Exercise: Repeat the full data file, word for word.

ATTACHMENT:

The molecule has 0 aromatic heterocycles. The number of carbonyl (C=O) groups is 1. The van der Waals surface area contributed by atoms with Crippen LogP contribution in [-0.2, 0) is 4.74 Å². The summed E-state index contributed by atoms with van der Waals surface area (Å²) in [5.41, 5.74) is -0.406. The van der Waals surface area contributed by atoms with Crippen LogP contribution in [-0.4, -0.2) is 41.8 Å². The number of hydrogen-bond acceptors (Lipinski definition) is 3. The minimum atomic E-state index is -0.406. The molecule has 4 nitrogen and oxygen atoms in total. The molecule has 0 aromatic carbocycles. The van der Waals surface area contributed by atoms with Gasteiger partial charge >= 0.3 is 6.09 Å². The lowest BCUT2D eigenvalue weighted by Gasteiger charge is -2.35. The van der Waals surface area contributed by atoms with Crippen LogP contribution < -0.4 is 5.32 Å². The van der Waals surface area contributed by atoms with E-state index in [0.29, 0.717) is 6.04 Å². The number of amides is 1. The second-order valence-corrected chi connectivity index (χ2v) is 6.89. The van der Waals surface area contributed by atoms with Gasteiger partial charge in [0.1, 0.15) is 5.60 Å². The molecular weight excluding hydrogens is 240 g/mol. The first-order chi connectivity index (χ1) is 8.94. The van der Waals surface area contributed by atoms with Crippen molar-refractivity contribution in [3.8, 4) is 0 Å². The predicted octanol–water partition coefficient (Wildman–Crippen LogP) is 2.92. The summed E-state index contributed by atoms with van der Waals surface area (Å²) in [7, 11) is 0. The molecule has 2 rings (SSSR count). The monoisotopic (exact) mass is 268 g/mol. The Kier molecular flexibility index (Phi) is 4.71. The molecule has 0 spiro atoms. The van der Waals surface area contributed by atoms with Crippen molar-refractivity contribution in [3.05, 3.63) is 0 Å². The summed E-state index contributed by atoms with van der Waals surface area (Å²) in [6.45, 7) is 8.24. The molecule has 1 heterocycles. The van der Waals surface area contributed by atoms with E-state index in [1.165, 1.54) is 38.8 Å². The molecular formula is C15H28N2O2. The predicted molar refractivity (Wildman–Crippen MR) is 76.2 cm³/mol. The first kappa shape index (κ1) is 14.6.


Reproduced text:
The molecule has 0 aromatic heterocycles. The number of carbonyl (C=O) groups is 1. The van der Waals surface area contributed by atoms with Crippen LogP contribution in [-0.2, 0) is 4.74 Å². The summed E-state index contributed by atoms with van der Waals surface area (Å²) in [5.41, 5.74) is -0.406. The van der Waals surface area contributed by atoms with Crippen LogP contribution in [-0.4, -0.2) is 41.8 Å². The number of hydrogen-bond acceptors (Lipinski definition) is 3. The minimum atomic E-state index is -0.406. The molecule has 4 nitrogen and oxygen atoms in total. The molecule has 0 aromatic carbocycles. The van der Waals surface area contributed by atoms with Gasteiger partial charge >= 0.3 is 6.09 Å². The lowest BCUT2D eigenvalue weighted by Gasteiger charge is -2.35. The van der Waals surface area contributed by atoms with Crippen LogP contribution < -0.4 is 5.32 Å². The van der Waals surface area contributed by atoms with E-state index in [0.29, 0.717) is 6.04 Å². The number of amides is 1. The second-order valence-corrected chi connectivity index (χ2v) is 6.89. The van der Waals surface area contributed by atoms with Gasteiger partial charge in [0.1, 0.15) is 5.60 Å². The molecular weight excluding hydrogens is 240 g/mol. The first-order chi connectivity index (χ1) is 8.94. The van der Waals surface area contributed by atoms with Crippen molar-refractivity contribution in [3.8, 4) is 0 Å². The predicted octanol–water partition coefficient (Wildman–Crippen LogP) is 2.92. The summed E-state index contributed by atoms with van der Waals surface area (Å²) in [7, 11) is 0. The molecule has 2 rings (SSSR count). The monoisotopic (exact) mass is 268 g/mol. The Kier molecular flexibility index (Phi) is 4.71. The molecule has 0 spiro atoms. The van der Waals surface area contributed by atoms with Crippen molar-refractivity contribution in [3.05, 3.63) is 0 Å². The summed E-state index contributed by atoms with van der Waals surface area (Å²) in [6.45, 7) is 8.24. The molecule has 1 heterocycles. The van der Waals surface area contributed by atoms with E-state index in [1.165, 1.54) is 38.8 Å². The molecular formula is C15H28N2O2. The predicted molar refractivity (Wildman–Crippen MR) is 76.2 cm³/mol. The first kappa shape index (κ1) is 14.6.